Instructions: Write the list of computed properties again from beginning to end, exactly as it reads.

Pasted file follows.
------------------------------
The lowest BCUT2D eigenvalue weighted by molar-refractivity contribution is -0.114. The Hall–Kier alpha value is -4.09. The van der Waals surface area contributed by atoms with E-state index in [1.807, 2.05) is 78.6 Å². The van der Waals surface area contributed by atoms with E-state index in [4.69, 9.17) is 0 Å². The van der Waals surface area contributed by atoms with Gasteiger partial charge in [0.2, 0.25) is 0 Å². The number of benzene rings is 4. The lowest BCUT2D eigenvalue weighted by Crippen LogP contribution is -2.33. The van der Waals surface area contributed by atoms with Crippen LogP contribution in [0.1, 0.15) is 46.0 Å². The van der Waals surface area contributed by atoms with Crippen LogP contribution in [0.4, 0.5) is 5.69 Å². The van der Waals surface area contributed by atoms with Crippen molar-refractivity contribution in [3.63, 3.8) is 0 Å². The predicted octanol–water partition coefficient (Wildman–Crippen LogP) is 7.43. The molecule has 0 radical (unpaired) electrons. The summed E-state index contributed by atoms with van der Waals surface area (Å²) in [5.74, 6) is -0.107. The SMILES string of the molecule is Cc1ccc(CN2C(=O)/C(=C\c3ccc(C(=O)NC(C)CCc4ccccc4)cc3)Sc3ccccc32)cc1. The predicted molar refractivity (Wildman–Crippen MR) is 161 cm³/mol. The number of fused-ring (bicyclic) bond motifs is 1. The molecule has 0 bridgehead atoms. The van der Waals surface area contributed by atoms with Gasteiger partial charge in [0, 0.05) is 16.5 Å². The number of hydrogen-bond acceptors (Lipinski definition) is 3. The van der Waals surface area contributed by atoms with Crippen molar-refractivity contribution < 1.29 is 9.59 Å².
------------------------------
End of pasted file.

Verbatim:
The lowest BCUT2D eigenvalue weighted by molar-refractivity contribution is -0.114. The Hall–Kier alpha value is -4.09. The van der Waals surface area contributed by atoms with E-state index in [1.807, 2.05) is 78.6 Å². The van der Waals surface area contributed by atoms with E-state index in [4.69, 9.17) is 0 Å². The van der Waals surface area contributed by atoms with Gasteiger partial charge in [0.2, 0.25) is 0 Å². The number of benzene rings is 4. The lowest BCUT2D eigenvalue weighted by Crippen LogP contribution is -2.33. The van der Waals surface area contributed by atoms with Crippen LogP contribution in [0.1, 0.15) is 46.0 Å². The van der Waals surface area contributed by atoms with Crippen LogP contribution in [0.4, 0.5) is 5.69 Å². The van der Waals surface area contributed by atoms with Crippen molar-refractivity contribution in [3.63, 3.8) is 0 Å². The predicted octanol–water partition coefficient (Wildman–Crippen LogP) is 7.43. The molecule has 0 radical (unpaired) electrons. The summed E-state index contributed by atoms with van der Waals surface area (Å²) in [5.74, 6) is -0.107. The SMILES string of the molecule is Cc1ccc(CN2C(=O)/C(=C\c3ccc(C(=O)NC(C)CCc4ccccc4)cc3)Sc3ccccc32)cc1. The predicted molar refractivity (Wildman–Crippen MR) is 161 cm³/mol. The number of fused-ring (bicyclic) bond motifs is 1. The molecule has 0 bridgehead atoms. The van der Waals surface area contributed by atoms with Gasteiger partial charge in [0, 0.05) is 16.5 Å². The number of hydrogen-bond acceptors (Lipinski definition) is 3. The van der Waals surface area contributed by atoms with Crippen molar-refractivity contribution < 1.29 is 9.59 Å².